M: I like it and I'll tell you why I use it. I have about 50,000 tabs open every single day and I have about 50 articles I want to read so maybe I'll read four or five because I just don't have time and I say to myself that I'll get to it tomorrow and never do. One of the things I like about the format is I can go read the news and I could decide if I want to read the ‘Why we care’ because maybe I have my own opinions on why we care and don't care why you care, no offense.

G: No, I respect everybody coming from a different background and coming from a different job.

M: Right, or I read the title, I see the sub-headers you have there, I know the story already, but now I can skip that and just go to ‘Why I care’ and read that part instead.

G: Exactly. And sometimes the story is as brief as a tweet. Google tends to do that with their Search Console updates. They like to tell people via Twitter and you already have seen it via Twitter before you get to our coverage and then you see it you guess you understand. But if I'm working for an agency, I’m thinking how might this affect my diverse range of clients and the ‘Why we care’ section is great because you can see how that fits into a certain client.

M: Yeah, it's very efficient for me, personally speaking.

G: It also makes our coverage way simpler to do.

M: Yes, as a fellow content writer I think that's amazing.

What was the hardest story you ever had to cover?

G: You know, there are some stories that just take a life of their own and you don't see them coming. I think I wrote our angle on the Wall Street Journal's fake maps listings. Obviously, when you're reading it, you can see why this matters to marketers because small locations can't compete with this, but when you talk to agencies, people doing this day-to-day and they have all these interesting takes about how they're competing and how other SEO agencies are doing the black hat thing of stuffing keywords and whatnot. That took a long time because I had to wrap my head around all the ways things are happening.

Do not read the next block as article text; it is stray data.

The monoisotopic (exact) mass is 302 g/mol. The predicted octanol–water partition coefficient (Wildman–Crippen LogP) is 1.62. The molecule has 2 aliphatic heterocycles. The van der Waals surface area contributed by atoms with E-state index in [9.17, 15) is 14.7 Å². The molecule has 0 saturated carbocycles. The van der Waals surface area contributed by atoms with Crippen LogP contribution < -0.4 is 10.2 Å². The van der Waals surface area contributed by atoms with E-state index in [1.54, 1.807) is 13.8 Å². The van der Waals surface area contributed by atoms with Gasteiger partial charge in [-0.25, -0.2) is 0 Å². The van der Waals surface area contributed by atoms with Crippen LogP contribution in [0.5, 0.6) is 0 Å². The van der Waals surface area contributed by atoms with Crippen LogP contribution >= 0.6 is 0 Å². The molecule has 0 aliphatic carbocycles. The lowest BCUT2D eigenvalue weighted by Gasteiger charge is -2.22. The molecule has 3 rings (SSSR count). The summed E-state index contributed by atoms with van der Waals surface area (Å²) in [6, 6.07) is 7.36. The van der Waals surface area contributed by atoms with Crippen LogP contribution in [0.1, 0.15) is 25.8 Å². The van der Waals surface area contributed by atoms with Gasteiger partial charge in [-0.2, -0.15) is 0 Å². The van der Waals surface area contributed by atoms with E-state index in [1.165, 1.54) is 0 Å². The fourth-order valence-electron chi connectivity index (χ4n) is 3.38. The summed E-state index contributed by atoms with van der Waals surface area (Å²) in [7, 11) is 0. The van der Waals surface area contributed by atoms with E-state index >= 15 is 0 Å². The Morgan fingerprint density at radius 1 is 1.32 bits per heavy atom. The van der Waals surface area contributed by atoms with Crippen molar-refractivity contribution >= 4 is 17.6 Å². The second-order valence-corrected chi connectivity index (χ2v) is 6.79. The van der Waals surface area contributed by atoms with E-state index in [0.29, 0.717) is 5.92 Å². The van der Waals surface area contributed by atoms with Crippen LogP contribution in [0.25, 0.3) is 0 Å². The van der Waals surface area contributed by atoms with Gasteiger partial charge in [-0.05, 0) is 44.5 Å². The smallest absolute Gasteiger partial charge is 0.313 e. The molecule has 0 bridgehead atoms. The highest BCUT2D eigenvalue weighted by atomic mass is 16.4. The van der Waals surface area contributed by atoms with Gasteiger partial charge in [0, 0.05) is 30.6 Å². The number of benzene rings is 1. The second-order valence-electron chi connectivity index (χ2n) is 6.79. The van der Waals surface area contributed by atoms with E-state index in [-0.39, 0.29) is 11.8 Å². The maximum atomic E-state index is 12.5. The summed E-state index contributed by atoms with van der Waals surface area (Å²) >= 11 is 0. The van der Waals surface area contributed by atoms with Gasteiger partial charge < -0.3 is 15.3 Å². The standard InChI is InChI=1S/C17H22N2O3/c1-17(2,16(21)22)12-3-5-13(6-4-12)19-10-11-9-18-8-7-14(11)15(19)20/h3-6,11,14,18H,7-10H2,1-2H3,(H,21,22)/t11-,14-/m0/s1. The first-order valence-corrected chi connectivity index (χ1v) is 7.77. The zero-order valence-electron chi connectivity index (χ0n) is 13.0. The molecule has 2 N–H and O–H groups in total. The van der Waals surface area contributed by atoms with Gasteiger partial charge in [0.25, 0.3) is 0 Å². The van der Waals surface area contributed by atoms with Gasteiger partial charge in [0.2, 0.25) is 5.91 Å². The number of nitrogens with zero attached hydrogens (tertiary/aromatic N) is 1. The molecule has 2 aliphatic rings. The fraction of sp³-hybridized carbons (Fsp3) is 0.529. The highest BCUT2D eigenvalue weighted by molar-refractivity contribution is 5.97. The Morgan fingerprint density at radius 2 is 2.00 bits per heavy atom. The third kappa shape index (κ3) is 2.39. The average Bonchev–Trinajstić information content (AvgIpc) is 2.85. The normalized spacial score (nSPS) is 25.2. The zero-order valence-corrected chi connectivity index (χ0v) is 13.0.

Also, the sub-domain leasing that I talked about last year, some of my colleagues said, "Hey, this is quite biased, George. Did you mean for it to come off that way?” And I said, "I want to present the facts, but I also want people to know that this tactic, unless Google or Bing eventually comes out and says, "Hey, we can deal with this. Do it if you want.” Instead of saying, "Do this at your own risk.” That's the line when the search engine tells you to do this at your own risk you're doing it at your own risk. And I want our readers to know that if this is an alternative revenue that you're going to pursue, there are implications.

M: On this very podcast, I literally called it whoring your website.

G: That's some really strong words. I'm not going to use those words, but I would say that you really have to evaluate your user base and judge whether you're providing them a service or not and how they would view this service in the grand scheme of what you're offering. I mean, do CNN users really need coupons? What about that makes sense to you as an entity or your users?

M: I want to know who at CNN approved that because I understand that the revenue team really likes that, but how was the editorial or content team okay with that? Unless they didn't know about it.

G: They publish other commerce-related stuff that is independent of their editorial team as well. It's a bleak outlook of where revenue is in the news publishing space where everyone's just chilling out for coupons.

I spoke to somebody at one of the companies that run many of these coupon websites, these third-party websites, and they were very forthcoming. They had their own defense for it.

M: But the coupon company makes sense.

G: Yeah, but the analogy doesn't because nobody in a regular periodical, a regular paper newspaper, is getting indexed. Google indexes everything. So when you have a coupon website, someone's looking for a coupon for Nike or whatever, and you're up there beating entrenched competitors like Groupon who only do that, that hurts that brand that's invested all that time. But when you're buying ad space inside a newspaper, you're not really hurting anyone else except for the people who can't afford it, but that's just how it goes. So I thought that analogy was quite poor, but I also feel conflicted because news publishing is not that lucrative but we need it so until we find a way to support it this is what we have to do. We have to find new ways. We don't have to do this, but we have to find new ways.

M: Yes, I agree with that. 100%. That's a big problem.

G: Yeah, there's also been a lot of other stories. Anytime the Quality Raters Guidelines get updated and I find out about it, you just pretty much know that whatever plans you had you're going to cancel them.